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coveries by experiments into greater observations, axioms, and aphorisms. These we call interpreters of nature.

We have also, as you must think, novices and apprentices, that the succession of the former employed men do not fail; besides a great number of servants and attendants, men and women. And this we do also: we have consultations, which of the inventions and experiences, which we have discovered, shall be published, and which not: and take all an oath of secrecy, for the concealing of those which we think fit to keep secret : though some of those we do reveal sometimes to the state, and some not.

For our ordinances and rites, we have two very long and fair galleries : in one of these we place patterns and samples of all manner of the more rare and excellent inventions: in the other we place the statues of all principal inventors. There we have the statue of your Columbus, that discovered the West-Indies: also the inventor of ships: your monk, that was the inventor of ordnance, and of gunpowder : the inventor of music: the inventor of letters: the inventor of printing: the inventor of observations of astronomy: the inventor of works in metal : the inventor of glass : the inventor of silk of the worm: the inventor of wine:


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the inventor of corn and bread : the inventar


sugars: and all these by more certain tradition than you

have. Then have we divers inventors of our own of excellent works; which since you have not seen, it were too long to make descriptions of them; besides, in the right understanding of those

1 descriptions, you might easily err. For upon every invention of value, we erect a stalue to the inventor, and give him a liberal and honourable reward. These statues are some of brass; some of marble and touchstone; some of cedar, and other special woods gilt and adorned; some of iron; some of silver ; some of gold.

We have certain hymns and services which we say daily, of laud and thanks to God for his marvellous works; and forms of prayers, imploring his aid and blessing for the illumination of our labours; and the turning of them into good and holy uses.

Lastly, we have circuits or visits of divers principal cities of the kingdom; where, as it cometh to pass, we do publish such new profitable inventions as we do think good. And we do also declare natural divinations of diseases, plagues, swarms of hurtful creatures, scarcity, tempests, earthquakes, great inundations, comets, temperature of the year, and divers other things; and we give counsel thereupon what the people shall do for the prevention and remedy of them.

And when he had said this, he stood up: and I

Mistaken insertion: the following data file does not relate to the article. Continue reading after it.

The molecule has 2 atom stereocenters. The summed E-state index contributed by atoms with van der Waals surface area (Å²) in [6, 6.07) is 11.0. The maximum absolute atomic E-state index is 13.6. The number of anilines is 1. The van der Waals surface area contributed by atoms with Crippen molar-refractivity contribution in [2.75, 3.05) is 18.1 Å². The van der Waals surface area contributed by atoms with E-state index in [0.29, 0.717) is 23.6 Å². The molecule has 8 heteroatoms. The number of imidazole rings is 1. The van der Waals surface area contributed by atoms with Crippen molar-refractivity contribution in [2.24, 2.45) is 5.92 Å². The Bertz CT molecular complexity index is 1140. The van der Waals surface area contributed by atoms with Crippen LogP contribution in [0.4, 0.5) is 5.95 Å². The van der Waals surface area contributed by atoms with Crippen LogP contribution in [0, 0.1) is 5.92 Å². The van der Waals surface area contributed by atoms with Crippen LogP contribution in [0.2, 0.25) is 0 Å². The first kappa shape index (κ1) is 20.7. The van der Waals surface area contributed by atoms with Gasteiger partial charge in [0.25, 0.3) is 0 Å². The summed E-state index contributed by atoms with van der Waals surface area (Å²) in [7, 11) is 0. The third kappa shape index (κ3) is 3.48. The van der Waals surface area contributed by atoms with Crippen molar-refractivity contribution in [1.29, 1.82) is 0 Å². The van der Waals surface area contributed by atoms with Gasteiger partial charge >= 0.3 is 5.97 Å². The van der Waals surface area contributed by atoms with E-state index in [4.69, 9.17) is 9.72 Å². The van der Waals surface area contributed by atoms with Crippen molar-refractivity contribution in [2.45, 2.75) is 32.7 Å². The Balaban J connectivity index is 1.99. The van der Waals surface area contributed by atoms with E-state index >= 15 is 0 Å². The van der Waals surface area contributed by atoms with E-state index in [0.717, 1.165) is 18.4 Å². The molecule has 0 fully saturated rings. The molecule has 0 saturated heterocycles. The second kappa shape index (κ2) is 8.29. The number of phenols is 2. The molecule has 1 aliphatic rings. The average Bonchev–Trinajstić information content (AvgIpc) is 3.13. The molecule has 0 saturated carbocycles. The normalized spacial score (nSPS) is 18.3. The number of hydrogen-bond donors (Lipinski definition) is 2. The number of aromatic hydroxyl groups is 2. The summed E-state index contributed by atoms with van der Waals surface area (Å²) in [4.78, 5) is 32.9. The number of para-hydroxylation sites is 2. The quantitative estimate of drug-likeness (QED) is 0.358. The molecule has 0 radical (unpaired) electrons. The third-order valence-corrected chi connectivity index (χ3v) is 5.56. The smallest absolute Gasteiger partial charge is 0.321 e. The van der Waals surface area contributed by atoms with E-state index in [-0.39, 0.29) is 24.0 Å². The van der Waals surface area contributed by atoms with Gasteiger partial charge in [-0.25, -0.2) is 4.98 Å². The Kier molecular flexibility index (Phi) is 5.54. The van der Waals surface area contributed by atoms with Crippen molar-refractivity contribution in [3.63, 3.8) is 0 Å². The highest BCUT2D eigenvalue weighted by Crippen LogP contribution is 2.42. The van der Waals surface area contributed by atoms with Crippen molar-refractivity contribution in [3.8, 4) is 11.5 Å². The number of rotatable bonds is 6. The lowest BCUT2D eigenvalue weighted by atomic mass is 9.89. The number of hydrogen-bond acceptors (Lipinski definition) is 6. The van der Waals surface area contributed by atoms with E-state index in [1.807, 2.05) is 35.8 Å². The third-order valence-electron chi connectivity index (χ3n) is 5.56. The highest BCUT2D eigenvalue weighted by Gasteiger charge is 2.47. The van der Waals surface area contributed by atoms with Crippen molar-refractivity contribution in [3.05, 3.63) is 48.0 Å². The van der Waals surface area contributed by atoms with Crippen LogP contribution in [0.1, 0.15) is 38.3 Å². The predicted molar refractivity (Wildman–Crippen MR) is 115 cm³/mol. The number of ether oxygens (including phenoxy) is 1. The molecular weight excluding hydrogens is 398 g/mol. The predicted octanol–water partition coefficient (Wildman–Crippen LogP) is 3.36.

as I had been taught, kneeled down; and he laid his right hand upon my head, and said, God bless thee, my son, and God bless this relation which I have made. I give thee leave to publish it for the good of other nations : for we here are in God's bosom, a land unknown. And so he left me; having assigned a value of about two thousand ducats, for a bounty to me and my fellows. For they give great largesses where they come upon all occasions.




SIR, COMING back from your invitation at Eton, where I had refreshed myself with company which I loved, I fell into a consideration of that part of policy whereof philosophy speaketh too much, and laws too little ; and that is, of education of youth. Whereupon fixing my mind a while, I found straightways, and noted even in the discourses of philosophers, which are so large in this argument, a strange silence concerning one principal part of that subject. For as touching the framing and seasoning of youth to moral virtues, (as tolerance of labours, continency from pleasures, obedience, honour, and the like) they handle it; but touching

* Sir Henry Saville, so justly celebrated for his noble edition of St. Chrysostom and other learned works, was many years warden of Merton-College in Oxford, (in which university he founded a geometry and astronomy lecture 25 May, 1620. See the instrument of foundation, Rymer XVII. p. 217.) and likewise provost of Eton. To this gentleman, as of all the most proper, Sir Francis Bacon sends this discourse touching Helps for the intellectual powers in youth; but being an imperfect essay to incite others, he places this useful subject among the deficients reckon'd up in his Advancement of Learning. Stephens.

the improvement, and helping of the intellectual powers, as of conceit, memory and judgment, they say nothing; whether it were, that they thought it to be a matter wherein nature only prevailed; or that they intended it, as referred to the several and proper arts, which teach the use of reason and speech. But for the former of these two reasons, howsoever it pleaseth them to distinguish of habits and powers, the experience is manifest enough, that the motions and faculties of the wit and memory may be not only governed and guided, but also confirmed and enlarged by custom and exercise duly applied; as if a man exercise shooting, he shall not only shoot nearer the mark, but also draw a stronger bow. And as for the latter, of comprehending these precepts within the arts of logic and rhetoric, if it be rightly considered, their office is distinct altogether from this point; for it is no part of the doctrine of the use or handling of an instrument, to teach how to wet or grind the instrument to give it a sharp edge, or how to quench it, or otherwise whereby to give it a stronger temper. Wherefore finding this part of knowledge not broken, I have, but tanquam aliud agens,

enter'd into it, and salute you with it; dedicating it, after the ancient manner, first as to a dear friend, and then as to an apt person, forasmuch as you have both place to practise it, and

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